Nutty professor Lewandowski still stretching out to new frontiers

Bayern Munich striker has transformed himself into an all-weather phenomenon

One of Robert Lewandowski's many quirks is that at mealtimes he insists on eating his dessert first. Then the starter. Finally, the main course. It is a habit that has drawn more than a few curious looks from his Bayern Munich team-mates, yet one derived not from superstition but his wife Anna, a nutrition expert.

Sweet foods – the theory goes – digest quicker, and so by metabolising them first, he avoids mixing them in his stomach with the protein and carbohydrates to come. Another: after consulting a sleep therapist, he only sleeps on his left side, in order to preserve his stronger right leg.

To hone the fierce concentration demanded of an elite striker, he performs computerised brain-training exercises and eschews video games in favour of books.

Even his superstitions, like putting on his left boot first, have been fully thought out: resulting from a conversation with a psychologist in which he was encouraged to drill his pre-match routine into an instinctive sequence.


Perhaps it helps to think of Lewandowski as a sort of nutty professor, concocting an ever-more daring series of scientific experiments in an attempt to discover the outer limits of himself. Certainly as he goes into Sunday's Champions League final there is a sense of new frontiers being breached, boundaries being pushed: 55 goals in 46 games this season, an incredible injury record that has never seen him miss more than three games in a row since arriving in the Bundesliga a decade ago. Remarkably, at the age of 32, Lewandowski exudes the aura of a man still making up his own reality as he goes along.

This is not a new trait, but one that has defined him since he emerged out of Warsaw youth football in the mid-2000s: shy, slight and yet with a devouring fixation on his own path to glory.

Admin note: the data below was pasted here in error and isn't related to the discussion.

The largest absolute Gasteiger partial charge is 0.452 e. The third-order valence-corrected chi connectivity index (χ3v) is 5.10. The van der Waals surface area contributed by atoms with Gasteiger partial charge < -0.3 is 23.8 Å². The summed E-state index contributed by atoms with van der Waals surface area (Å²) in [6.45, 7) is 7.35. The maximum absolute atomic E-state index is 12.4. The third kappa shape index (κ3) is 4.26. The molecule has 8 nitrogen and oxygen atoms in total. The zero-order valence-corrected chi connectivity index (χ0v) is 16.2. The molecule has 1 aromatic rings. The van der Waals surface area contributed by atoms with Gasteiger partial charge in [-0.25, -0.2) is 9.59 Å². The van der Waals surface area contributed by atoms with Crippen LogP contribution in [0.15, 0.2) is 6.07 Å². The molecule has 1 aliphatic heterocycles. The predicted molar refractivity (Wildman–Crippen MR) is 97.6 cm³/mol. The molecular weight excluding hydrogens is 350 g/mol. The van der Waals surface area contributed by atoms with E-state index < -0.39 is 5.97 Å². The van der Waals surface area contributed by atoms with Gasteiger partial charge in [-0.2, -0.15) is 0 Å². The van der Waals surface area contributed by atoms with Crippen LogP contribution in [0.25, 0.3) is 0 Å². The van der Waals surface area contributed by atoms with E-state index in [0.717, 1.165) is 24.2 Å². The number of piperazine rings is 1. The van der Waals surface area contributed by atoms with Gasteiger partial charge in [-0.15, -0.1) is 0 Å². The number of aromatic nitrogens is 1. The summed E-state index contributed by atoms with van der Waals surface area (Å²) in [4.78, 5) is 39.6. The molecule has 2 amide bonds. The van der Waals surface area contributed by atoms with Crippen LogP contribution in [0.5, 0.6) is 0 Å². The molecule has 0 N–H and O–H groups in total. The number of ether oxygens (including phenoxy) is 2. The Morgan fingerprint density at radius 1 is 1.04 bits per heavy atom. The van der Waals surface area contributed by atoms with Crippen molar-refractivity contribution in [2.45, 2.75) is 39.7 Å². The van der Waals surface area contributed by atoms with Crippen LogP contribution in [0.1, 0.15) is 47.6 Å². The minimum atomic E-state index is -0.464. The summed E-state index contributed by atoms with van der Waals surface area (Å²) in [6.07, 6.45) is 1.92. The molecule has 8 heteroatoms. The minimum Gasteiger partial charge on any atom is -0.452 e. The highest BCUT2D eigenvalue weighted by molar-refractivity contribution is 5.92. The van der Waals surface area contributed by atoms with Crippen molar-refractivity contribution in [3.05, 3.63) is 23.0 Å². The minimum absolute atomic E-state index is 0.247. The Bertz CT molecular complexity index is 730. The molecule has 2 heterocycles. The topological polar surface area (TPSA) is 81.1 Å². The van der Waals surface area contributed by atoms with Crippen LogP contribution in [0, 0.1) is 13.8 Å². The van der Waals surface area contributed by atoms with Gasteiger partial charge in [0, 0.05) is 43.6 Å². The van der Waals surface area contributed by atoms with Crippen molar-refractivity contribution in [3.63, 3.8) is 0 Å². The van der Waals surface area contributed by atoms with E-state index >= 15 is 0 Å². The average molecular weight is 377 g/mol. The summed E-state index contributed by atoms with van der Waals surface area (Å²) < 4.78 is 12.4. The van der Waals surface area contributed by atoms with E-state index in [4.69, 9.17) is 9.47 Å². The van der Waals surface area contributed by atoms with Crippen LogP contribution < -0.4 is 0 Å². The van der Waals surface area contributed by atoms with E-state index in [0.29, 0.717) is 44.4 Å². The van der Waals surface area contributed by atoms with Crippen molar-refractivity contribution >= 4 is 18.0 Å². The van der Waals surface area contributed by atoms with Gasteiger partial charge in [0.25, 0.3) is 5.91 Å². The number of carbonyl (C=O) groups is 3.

"When we went on vacation, he was reading books on breathing," remembers Ivan Djurdjevic, a former team-mate at Lech Poznan. "Even then, it was obvious that he was different, that he wanted something more from this world."

Unlike Cristiano Ronaldo or Lionel Messi, the other towering forwards of his era, Lewandowski was not born with freakish natural gifts. He didn't come from a country with a distinguished footballing lineage. He didn't even represent Poland at youth level until the under-19s. He is by his own admission introverted, and occasionally beset by self-doubt. "When I left Poland," he once said, "I had a lot of complexes, as every Polish man probably does: that I come from Poland and am worse than everyone else."

Even at Bayern, where he has now scored 246 goals and won six successive Bundesliga titles, you get the sense he is respected rather than loved: a perfectly-oiled machine rather than their own flesh and blood. For all his stunning numbers, the team is not built around him, either tactically or temperamentally, as it is around Messi or Ronaldo. All the same, with Bayern on the point of their first Champions League triumph since 2013, this finally feels like Lewandowski’s time: the culmination of an intense and highly personal project.

Over the years, Lewandowski's lust for self-improvement would morph into something close to obsession. At Borussia Dortmund he consciously distanced himself from his Polish team-mates Jakub Blaszczykowski and Lukasz Piszczek, because he felt it would encourage him to learn German.